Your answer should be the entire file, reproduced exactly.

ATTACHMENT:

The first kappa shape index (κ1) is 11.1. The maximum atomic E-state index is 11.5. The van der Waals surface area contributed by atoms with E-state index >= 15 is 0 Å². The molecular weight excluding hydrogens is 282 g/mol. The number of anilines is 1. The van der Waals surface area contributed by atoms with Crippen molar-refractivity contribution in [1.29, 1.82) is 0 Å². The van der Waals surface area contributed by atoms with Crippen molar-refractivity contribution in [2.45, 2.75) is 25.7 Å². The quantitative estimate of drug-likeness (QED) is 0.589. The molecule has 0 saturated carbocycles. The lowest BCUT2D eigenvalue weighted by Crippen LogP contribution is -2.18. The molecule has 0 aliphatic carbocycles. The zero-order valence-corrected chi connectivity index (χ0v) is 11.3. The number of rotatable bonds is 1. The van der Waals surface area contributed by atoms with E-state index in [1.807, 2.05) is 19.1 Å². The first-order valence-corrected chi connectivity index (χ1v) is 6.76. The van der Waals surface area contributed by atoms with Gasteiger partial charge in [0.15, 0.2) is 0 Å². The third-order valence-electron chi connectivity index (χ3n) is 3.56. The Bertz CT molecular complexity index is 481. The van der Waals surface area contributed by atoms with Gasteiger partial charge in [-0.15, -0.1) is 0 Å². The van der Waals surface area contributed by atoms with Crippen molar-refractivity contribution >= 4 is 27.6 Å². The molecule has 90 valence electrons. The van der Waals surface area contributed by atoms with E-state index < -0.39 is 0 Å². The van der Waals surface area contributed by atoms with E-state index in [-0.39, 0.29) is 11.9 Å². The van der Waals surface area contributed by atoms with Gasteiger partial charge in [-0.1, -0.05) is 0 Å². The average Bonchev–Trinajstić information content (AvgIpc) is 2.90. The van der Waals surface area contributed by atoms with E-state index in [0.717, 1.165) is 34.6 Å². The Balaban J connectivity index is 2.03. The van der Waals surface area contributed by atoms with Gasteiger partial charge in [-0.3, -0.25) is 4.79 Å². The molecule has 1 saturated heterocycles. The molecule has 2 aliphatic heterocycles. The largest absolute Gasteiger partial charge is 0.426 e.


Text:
The first kappa shape index (κ1) is 11.1. The maximum atomic E-state index is 11.5. The van der Waals surface area contributed by atoms with E-state index >= 15 is 0 Å². The molecular weight excluding hydrogens is 282 g/mol. The number of anilines is 1. The van der Waals surface area contributed by atoms with Crippen molar-refractivity contribution in [1.29, 1.82) is 0 Å². The van der Waals surface area contributed by atoms with Crippen molar-refractivity contribution in [2.45, 2.75) is 25.7 Å². The quantitative estimate of drug-likeness (QED) is 0.589. The molecule has 0 saturated carbocycles. The lowest BCUT2D eigenvalue weighted by Crippen LogP contribution is -2.18. The molecule has 0 aliphatic carbocycles. The zero-order valence-corrected chi connectivity index (χ0v) is 11.3. The number of rotatable bonds is 1. The van der Waals surface area contributed by atoms with E-state index in [1.807, 2.05) is 19.1 Å². The first-order valence-corrected chi connectivity index (χ1v) is 6.76. The van der Waals surface area contributed by atoms with Gasteiger partial charge in [0.15, 0.2) is 0 Å². The third-order valence-electron chi connectivity index (χ3n) is 3.56. The Bertz CT molecular complexity index is 481. The van der Waals surface area contributed by atoms with Gasteiger partial charge in [-0.15, -0.1) is 0 Å². The van der Waals surface area contributed by atoms with Crippen molar-refractivity contribution >= 4 is 27.6 Å². The molecule has 90 valence electrons. The van der Waals surface area contributed by atoms with E-state index < -0.39 is 0 Å². The van der Waals surface area contributed by atoms with E-state index in [-0.39, 0.29) is 11.9 Å². The van der Waals surface area contributed by atoms with Gasteiger partial charge in [-0.1, -0.05) is 0 Å². The average Bonchev–Trinajstić information content (AvgIpc) is 2.90. The van der Waals surface area contributed by atoms with E-state index in [0.717, 1.165) is 34.6 Å². The Balaban J connectivity index is 2.03. The van der Waals surface area contributed by atoms with Gasteiger partial charge in [-0.3, -0.25) is 4.79 Å². The molecule has 1 saturated heterocycles. The molecule has 2 aliphatic heterocycles. The largest absolute Gasteiger partial charge is 0.426 e.